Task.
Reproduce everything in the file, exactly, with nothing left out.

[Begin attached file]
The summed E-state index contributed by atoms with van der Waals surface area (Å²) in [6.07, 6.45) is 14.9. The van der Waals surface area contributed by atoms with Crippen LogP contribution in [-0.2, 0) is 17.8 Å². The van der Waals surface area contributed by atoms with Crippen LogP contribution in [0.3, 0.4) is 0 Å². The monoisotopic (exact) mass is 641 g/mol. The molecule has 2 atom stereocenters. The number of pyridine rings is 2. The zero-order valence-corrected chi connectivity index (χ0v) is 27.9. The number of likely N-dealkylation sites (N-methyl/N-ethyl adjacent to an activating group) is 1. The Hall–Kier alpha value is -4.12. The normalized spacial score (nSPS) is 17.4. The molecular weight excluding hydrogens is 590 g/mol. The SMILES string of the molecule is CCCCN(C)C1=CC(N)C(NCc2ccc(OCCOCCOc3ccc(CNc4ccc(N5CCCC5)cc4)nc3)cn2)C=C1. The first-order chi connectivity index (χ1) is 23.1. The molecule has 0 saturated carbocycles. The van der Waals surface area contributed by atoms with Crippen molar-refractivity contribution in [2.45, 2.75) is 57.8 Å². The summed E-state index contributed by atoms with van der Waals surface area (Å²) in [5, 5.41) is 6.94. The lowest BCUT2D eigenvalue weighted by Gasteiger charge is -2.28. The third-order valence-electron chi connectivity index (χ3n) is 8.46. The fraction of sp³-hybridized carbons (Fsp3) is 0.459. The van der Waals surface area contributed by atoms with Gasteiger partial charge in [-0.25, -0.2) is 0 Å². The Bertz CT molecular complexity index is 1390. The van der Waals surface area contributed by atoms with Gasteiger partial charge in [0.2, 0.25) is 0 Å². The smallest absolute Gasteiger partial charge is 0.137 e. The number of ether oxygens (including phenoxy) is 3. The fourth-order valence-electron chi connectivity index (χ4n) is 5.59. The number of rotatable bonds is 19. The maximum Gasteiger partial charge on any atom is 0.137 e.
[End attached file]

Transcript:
The summed E-state index contributed by atoms with van der Waals surface area (Å²) in [6.07, 6.45) is 14.9. The van der Waals surface area contributed by atoms with Crippen LogP contribution in [-0.2, 0) is 17.8 Å². The van der Waals surface area contributed by atoms with Crippen LogP contribution in [0.3, 0.4) is 0 Å². The monoisotopic (exact) mass is 641 g/mol. The molecule has 2 atom stereocenters. The number of pyridine rings is 2. The zero-order valence-corrected chi connectivity index (χ0v) is 27.9. The number of likely N-dealkylation sites (N-methyl/N-ethyl adjacent to an activating group) is 1. The Hall–Kier alpha value is -4.12. The normalized spacial score (nSPS) is 17.4. The molecular weight excluding hydrogens is 590 g/mol. The SMILES string of the molecule is CCCCN(C)C1=CC(N)C(NCc2ccc(OCCOCCOc3ccc(CNc4ccc(N5CCCC5)cc4)nc3)cn2)C=C1. The first-order chi connectivity index (χ1) is 23.1. The molecule has 0 saturated carbocycles. The van der Waals surface area contributed by atoms with Crippen molar-refractivity contribution in [2.45, 2.75) is 57.8 Å². The summed E-state index contributed by atoms with van der Waals surface area (Å²) in [5, 5.41) is 6.94. The lowest BCUT2D eigenvalue weighted by Gasteiger charge is -2.28. The third-order valence-electron chi connectivity index (χ3n) is 8.46. The fraction of sp³-hybridized carbons (Fsp3) is 0.459. The van der Waals surface area contributed by atoms with Gasteiger partial charge in [-0.25, -0.2) is 0 Å². The Bertz CT molecular complexity index is 1390. The van der Waals surface area contributed by atoms with Gasteiger partial charge in [0.2, 0.25) is 0 Å². The smallest absolute Gasteiger partial charge is 0.137 e. The number of ether oxygens (including phenoxy) is 3. The fourth-order valence-electron chi connectivity index (χ4n) is 5.59. The number of rotatable bonds is 19. The maximum Gasteiger partial charge on any atom is 0.137 e.